All things cheese in France

Thursday, 27 January 2011

Gardeners or slaves of France - The life of French milk farmers today

The reporter extraordinaire Harry Roselmack from TF1 (French TV), provided a look into the dire status of the independant French milk farmers with his show on January 25th - Harry Roselmack avec les résistants du monde paysan (Harry Roselmack with the Peasant Resistance). He spent several weeks with a group of diary farmers from the region of Ille-et-Vilaine in Brittany to better understand their life, the hardships they face and the little publicized fact that suicide amongst them are soaring, with more than 400 dead per year and many giving up their ancestral farms because they can not continue to pay to work on them.

The gist of the program was the paradox that while these farmers, once respected as 'les jardiniers (gardeners) de la France' providing food for the country,  they frequently can barely provide for their families.  They now believe they have become nothing more than 'les esclaves (slaves) de la France'. These people work 12 - 18 hour days, 7 days a week with rarely any time off and no benefits.  Prices for their production fell more than 30% in one year, all while operating expenses tripled. To wake up every day knowing you will once again be in the red, can not be easy, and yet being a farmer is not a job, it is a way of life, so difficult to give up.

This life is a far cry from the cushy one, as one of these farmers called it, enjoyed by those workers who populate the ranks of France's syndicats (unions). To hear one farmer say he would be 'thrilled if he could at least earned the SMIC (minimum wage)' was pretty heartbreaking.  It was worst to know that a huge percentage of them are and have not been profitable for years and borrow money just to keep their animals feed.  And with the price of milk not keeping pace with the cost of operation, large numbers of these farmers are being forced to give up their farms, many having been past down for generations; the statistics were pretty grim. In 2000, there were 120,000 milk farmers in France, today there are only 85,000.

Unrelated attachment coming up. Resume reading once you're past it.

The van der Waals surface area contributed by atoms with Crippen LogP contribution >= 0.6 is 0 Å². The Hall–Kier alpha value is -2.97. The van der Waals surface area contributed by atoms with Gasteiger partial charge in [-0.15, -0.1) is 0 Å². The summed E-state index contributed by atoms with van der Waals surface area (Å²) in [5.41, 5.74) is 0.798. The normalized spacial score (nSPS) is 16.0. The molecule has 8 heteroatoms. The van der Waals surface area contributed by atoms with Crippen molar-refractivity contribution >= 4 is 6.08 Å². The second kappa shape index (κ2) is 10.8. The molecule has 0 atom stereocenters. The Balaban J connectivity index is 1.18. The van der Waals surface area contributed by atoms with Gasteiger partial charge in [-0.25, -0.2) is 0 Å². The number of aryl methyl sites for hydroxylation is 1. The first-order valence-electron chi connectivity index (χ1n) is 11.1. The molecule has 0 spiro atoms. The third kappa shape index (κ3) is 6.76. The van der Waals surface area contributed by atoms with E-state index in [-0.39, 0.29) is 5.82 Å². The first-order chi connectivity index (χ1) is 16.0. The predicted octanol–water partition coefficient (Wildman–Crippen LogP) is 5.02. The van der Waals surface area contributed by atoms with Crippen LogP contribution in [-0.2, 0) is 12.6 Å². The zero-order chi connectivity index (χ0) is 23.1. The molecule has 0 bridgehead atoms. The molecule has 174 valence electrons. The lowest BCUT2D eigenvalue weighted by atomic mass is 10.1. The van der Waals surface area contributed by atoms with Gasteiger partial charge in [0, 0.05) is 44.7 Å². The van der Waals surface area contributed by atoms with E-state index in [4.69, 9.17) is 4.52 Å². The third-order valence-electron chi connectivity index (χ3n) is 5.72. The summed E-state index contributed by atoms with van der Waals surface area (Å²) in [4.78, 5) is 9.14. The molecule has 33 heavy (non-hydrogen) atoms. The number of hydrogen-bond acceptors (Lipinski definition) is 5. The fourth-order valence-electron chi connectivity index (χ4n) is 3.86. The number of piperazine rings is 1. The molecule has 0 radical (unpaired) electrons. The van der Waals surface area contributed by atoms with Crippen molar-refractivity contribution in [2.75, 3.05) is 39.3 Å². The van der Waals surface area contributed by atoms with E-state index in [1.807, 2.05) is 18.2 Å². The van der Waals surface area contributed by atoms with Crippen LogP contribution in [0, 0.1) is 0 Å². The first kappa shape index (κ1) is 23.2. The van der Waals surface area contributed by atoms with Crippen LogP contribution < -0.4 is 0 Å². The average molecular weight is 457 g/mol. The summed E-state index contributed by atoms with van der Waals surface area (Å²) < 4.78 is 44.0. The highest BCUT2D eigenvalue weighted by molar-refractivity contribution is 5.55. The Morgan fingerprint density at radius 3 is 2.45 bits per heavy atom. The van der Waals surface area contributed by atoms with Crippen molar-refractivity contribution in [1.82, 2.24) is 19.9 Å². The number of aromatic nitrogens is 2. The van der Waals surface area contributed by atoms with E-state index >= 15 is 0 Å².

This year, the drought has created yet more difficulties for them and even with the recent augmentation in the cost per litre, they will continue to live well below the poverty line. To be sure, it is a complicated situation, one that is similar, I am sure in other industrialized countries. The milk producers are at the bottom of the pile, with the cooperatives or processors and then the distributors above them. But the large cooperatives, who produce the milk products made five times what the average farmer made last year, so it begs the question of fairness.

The frustration of these proud people was palpable. A group of them have decided to revolt against this system of pricing that does not take into account the reality of their work production.  Four of them went on a hunger strike late last year with the hope of calling attention to their plight.  Try and find a link to have news of their status...good luck. The press largely ignores them, until of course they decide to dump their milk in the streets in front of a ministry. No wonder they feel no one is either listening nor cares, least of all the consumer or politicans.

An equitable resolution of what is fair for the producer all the way up to the consumer is the question. But as one farmer said, those who govern need to understand that the old adage of 'Le paysan ne cri pas quand il y en mal, il meurt en silence parce qu’il a la dignité (the peasant doesn't cry out when they hurt, they die in silence because they have dignity) was no longer going to be the case. The slaves of France were going to rise up and demand their respected place in the country and be paid fairly for their labours.  On verra...

Note Bene:  The look on Harry's beautiful face while two farmers at 1 in the morning were trying to pull a new calf out of the womb of it's mother, with great difficulty, was priceless.

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